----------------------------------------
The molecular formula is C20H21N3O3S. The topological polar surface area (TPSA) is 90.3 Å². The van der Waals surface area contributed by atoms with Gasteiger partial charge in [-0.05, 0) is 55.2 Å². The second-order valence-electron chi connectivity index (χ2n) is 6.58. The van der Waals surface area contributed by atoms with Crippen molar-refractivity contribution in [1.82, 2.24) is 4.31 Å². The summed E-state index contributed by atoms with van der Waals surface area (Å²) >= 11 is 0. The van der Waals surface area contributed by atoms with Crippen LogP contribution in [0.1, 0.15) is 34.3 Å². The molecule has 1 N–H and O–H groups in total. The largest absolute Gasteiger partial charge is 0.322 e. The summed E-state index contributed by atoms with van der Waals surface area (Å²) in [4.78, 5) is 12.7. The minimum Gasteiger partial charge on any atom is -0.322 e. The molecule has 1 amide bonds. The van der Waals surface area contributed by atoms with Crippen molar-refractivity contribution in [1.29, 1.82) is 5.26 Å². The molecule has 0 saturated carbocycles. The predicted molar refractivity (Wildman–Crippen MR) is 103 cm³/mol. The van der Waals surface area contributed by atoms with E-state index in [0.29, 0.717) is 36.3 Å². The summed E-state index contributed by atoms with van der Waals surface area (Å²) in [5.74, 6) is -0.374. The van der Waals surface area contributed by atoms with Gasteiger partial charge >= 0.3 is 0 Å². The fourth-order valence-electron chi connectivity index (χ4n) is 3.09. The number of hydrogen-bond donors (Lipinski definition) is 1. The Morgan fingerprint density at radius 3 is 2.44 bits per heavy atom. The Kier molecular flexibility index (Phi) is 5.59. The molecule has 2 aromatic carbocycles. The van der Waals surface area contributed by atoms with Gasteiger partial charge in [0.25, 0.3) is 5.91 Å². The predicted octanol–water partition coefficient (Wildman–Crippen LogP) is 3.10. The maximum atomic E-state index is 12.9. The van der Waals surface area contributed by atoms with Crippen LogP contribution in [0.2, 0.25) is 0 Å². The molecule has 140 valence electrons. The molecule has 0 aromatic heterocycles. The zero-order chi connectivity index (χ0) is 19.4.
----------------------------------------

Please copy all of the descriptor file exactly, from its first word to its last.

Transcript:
The molecular formula is C20H21N3O3S. The topological polar surface area (TPSA) is 90.3 Å². The van der Waals surface area contributed by atoms with Gasteiger partial charge in [-0.05, 0) is 55.2 Å². The second-order valence-electron chi connectivity index (χ2n) is 6.58. The van der Waals surface area contributed by atoms with Crippen molar-refractivity contribution in [1.82, 2.24) is 4.31 Å². The summed E-state index contributed by atoms with van der Waals surface area (Å²) >= 11 is 0. The van der Waals surface area contributed by atoms with Crippen LogP contribution in [0.1, 0.15) is 34.3 Å². The molecule has 1 N–H and O–H groups in total. The largest absolute Gasteiger partial charge is 0.322 e. The summed E-state index contributed by atoms with van der Waals surface area (Å²) in [4.78, 5) is 12.7. The minimum Gasteiger partial charge on any atom is -0.322 e. The molecule has 1 amide bonds. The van der Waals surface area contributed by atoms with Crippen molar-refractivity contribution in [1.29, 1.82) is 5.26 Å². The molecule has 0 saturated carbocycles. The predicted molar refractivity (Wildman–Crippen MR) is 103 cm³/mol. The van der Waals surface area contributed by atoms with E-state index in [0.29, 0.717) is 36.3 Å². The summed E-state index contributed by atoms with van der Waals surface area (Å²) in [5.74, 6) is -0.374. The van der Waals surface area contributed by atoms with Gasteiger partial charge >= 0.3 is 0 Å². The fourth-order valence-electron chi connectivity index (χ4n) is 3.09. The number of hydrogen-bond donors (Lipinski definition) is 1. The Morgan fingerprint density at radius 3 is 2.44 bits per heavy atom. The Kier molecular flexibility index (Phi) is 5.59. The molecule has 2 aromatic carbocycles. The van der Waals surface area contributed by atoms with Gasteiger partial charge in [0.25, 0.3) is 5.91 Å². The predicted octanol–water partition coefficient (Wildman–Crippen LogP) is 3.10. The maximum atomic E-state index is 12.9. The van der Waals surface area contributed by atoms with Crippen LogP contribution in [0.2, 0.25) is 0 Å². The molecule has 140 valence electrons. The molecule has 0 aromatic heterocycles. The zero-order chi connectivity index (χ0) is 19.4.